I think I'm experiencing dark night

Aleksandar Bozic, modified 1 Month ago.

I think I'm experiencing dark night

Posts: 4 Join Date: 8/25/21 Recent Posts
I have been meditating for 4 years now on and off and have become consistent in my practice in the last 6 months or so. I have been doing "Do Nothing" meditation but had no real insight. Then while I was talking to a friend about how awakening felt (he is further down the path than I) in my minds eye I finally saw IT. 
A giant empty black circle around which everything was happening. It was completely still. I felt goose bumps and my whole brain felt  like it was in a kind of ice fire. Since then I believe I have entered the dark night. I'm feeling waves of anxiety and twitching. Only way to stop it is to completely relax through the feeling. I have resistance because it feels like I'm going to dissapear or die. A couple of times I have felt everything I experience start folding inside out. That one is the most uncomfortable for me and I have felt the need to vomit a couple of times.
Is this dark night territory?
Is there anyway to make things easier?
Should I relax through it or not?
Should I meditate or just try to survive? emoticon
Is there a way to at least stop the inside out part?
shargrol, modified 1 Month ago.

RE: I think I'm experiencing dark night

Posts: 1620 Join Date: 2/8/16 Recent Posts
If you want good advice, you will probably have to say a lot more about your practice.

What map are you using?
What makes you think you have gone through earlier stages? Describe what has happened over the last six months.
How much are you practicing a day? a week?
What method are you using?
What is a typical sit like?
What problems occur in a typical sit?
How do you adjust your practice based on what occurs during the sit?
What do you do when you fall into discursive thinking?
What do you do when greed, aversion, or indifference arises?
What access do you have to teachers?
What access do you have to sangha?
What are your goals in practice? Why are you practicing? 
What sort of tangible benefit do you want from practice -- not in terms of maps, but in terms of your actual life?

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Linda ”Polly Ester” Ö, modified 1 Month ago.

RE: I think I'm experiencing dark night

Posts: 5922 Join Date: 12/8/18 Recent Posts
Spontaneously when I read your post I recognized the darknight territory as I experienced it leading up towards stream entry, except I enjoyed the ride, especially the experience of some force turning all my senses inside out. So I'd say that it could very well be the dukkha nanas. The giant empty black circle in the centre of one's attention sounds like dissolution experienced with relatively strong concentration and sensory clarity. Tensions and twitches and anxiety can be part of the lower nanas as well, so that's hard to say anything about, but somehow I get the feeling that you are referring to third vipassana jhana. Some more descriptions of your experiences wouldn't hurt, though. People use words so differently, and meditation experiences are so difficult to put into words, so I could very well be projecting my own experiences onto something entirely different just because you happened to mention a few things that were key to how I used to describe my experiences during that specific phase in my practice.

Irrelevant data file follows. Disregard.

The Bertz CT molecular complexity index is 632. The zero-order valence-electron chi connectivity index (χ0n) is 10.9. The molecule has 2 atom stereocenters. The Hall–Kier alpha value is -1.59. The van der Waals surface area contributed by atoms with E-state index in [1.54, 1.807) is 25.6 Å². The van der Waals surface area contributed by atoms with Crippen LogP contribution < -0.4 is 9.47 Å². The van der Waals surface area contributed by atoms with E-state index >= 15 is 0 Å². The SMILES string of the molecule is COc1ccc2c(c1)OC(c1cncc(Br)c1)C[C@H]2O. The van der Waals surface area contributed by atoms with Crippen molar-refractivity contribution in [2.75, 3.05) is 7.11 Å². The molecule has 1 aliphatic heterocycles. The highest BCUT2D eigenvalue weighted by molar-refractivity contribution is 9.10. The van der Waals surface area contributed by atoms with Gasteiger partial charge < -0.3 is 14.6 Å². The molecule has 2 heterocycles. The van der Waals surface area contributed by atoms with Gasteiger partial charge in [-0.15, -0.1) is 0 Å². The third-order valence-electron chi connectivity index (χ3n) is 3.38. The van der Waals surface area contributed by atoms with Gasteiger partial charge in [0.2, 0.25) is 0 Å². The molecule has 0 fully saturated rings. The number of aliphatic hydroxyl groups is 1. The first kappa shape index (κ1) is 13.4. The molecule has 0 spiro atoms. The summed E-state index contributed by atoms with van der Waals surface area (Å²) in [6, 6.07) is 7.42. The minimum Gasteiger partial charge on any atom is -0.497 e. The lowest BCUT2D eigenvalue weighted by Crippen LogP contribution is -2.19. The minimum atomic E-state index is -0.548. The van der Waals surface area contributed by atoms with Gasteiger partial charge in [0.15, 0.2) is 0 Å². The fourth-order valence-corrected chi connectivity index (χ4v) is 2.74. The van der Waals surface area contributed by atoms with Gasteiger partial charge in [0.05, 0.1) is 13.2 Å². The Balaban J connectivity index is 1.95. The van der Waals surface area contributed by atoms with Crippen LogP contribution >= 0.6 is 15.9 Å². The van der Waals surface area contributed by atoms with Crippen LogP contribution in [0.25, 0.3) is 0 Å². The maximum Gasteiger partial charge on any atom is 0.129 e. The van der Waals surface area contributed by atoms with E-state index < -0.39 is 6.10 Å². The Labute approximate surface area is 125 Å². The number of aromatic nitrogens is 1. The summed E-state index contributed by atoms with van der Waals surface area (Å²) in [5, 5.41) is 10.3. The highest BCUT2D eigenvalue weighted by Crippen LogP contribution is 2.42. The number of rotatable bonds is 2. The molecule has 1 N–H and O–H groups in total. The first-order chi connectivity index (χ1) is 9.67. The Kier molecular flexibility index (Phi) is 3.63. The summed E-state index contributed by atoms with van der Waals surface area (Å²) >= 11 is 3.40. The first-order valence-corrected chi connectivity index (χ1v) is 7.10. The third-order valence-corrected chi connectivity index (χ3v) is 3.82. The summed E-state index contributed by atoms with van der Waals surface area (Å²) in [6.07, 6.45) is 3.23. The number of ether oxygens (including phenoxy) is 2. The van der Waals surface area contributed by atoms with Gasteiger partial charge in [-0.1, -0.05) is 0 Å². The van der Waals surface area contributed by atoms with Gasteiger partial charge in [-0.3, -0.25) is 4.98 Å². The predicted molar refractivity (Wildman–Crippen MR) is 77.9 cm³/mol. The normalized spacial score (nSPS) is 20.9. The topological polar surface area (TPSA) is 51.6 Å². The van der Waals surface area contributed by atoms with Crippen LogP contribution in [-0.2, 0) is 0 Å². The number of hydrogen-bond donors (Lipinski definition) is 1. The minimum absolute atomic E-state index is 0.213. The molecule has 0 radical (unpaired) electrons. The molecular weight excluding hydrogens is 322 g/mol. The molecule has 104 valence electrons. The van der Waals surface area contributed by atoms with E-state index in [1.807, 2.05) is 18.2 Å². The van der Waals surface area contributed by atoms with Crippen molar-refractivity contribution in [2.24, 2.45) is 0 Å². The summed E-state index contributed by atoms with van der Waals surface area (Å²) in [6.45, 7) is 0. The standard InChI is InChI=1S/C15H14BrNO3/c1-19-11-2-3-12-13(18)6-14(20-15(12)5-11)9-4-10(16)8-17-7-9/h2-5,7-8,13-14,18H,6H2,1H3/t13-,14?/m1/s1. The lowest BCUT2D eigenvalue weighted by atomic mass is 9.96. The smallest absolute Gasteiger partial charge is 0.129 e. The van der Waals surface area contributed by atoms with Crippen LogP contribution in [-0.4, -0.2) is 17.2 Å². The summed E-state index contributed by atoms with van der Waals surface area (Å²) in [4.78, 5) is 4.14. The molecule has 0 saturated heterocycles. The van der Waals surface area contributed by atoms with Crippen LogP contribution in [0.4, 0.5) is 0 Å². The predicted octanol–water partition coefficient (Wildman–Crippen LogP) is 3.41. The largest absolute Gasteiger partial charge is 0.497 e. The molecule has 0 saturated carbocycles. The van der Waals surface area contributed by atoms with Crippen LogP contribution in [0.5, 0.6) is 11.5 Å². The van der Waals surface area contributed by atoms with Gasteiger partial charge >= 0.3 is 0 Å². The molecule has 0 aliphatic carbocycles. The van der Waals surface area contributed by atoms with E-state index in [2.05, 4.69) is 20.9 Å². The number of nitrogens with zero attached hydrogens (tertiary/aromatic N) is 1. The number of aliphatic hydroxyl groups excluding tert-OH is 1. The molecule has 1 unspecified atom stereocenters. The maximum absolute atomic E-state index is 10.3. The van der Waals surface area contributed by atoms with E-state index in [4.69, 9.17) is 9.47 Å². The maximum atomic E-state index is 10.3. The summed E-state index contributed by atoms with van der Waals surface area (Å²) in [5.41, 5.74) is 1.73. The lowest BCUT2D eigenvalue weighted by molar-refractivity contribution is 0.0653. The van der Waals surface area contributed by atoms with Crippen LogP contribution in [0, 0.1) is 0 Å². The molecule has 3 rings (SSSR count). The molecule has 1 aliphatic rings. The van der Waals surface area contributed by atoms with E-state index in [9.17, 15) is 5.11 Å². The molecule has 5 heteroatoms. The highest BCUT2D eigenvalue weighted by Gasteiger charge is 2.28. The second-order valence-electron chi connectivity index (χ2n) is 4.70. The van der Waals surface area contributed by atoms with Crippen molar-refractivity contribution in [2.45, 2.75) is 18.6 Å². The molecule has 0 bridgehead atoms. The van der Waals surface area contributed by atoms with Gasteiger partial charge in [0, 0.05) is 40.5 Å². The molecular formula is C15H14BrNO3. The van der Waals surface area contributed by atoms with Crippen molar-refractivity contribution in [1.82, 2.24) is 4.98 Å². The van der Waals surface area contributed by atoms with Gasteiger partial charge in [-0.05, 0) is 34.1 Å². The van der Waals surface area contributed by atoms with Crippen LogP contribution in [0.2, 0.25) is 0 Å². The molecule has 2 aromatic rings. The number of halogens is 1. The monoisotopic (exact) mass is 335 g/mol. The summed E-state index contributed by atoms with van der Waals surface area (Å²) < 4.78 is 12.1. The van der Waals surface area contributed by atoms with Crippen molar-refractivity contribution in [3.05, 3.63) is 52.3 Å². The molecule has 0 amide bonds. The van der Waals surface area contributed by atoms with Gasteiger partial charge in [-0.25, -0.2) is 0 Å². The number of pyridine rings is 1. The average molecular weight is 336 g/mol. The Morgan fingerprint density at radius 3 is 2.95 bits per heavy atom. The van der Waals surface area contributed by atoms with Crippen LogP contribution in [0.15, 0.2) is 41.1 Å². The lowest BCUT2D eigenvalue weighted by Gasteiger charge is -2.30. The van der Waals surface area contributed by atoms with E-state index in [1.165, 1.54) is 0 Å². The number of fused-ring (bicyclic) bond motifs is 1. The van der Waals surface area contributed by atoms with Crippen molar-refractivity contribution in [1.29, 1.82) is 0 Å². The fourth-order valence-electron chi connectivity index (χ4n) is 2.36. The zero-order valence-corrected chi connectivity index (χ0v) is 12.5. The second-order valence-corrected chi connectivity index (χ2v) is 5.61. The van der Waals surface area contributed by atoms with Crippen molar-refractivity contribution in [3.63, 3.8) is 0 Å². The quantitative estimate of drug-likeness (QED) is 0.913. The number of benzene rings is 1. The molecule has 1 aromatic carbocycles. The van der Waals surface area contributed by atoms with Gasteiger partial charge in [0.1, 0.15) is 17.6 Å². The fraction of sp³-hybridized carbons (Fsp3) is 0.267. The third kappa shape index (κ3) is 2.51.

I later found out what it was that was driving things so forcefully to turn inside out. I'm not sure it would be such a good idea to tell you at this time. Then again, since it is so uncomfortable for you, maybe it would be helpful. I'm not sure. I think that for now I'll at least say this: if you genuinely intend for it to slow down and be more gentle with you, it will. You would have to get your subconscious on board too, though. That's probably the most challenging part. That's why you find it so uncomfortable, like you said it yourself. You feel resistance towards the process. And yet you are driving it to keep going. Different parts of you, or different cognitive and emotional processes, are aiming for different directions. It's like you are a carriage and the horses pulling the cart at the same time, and suddenly the horses start running in different directions. That creates tensions, to say the least.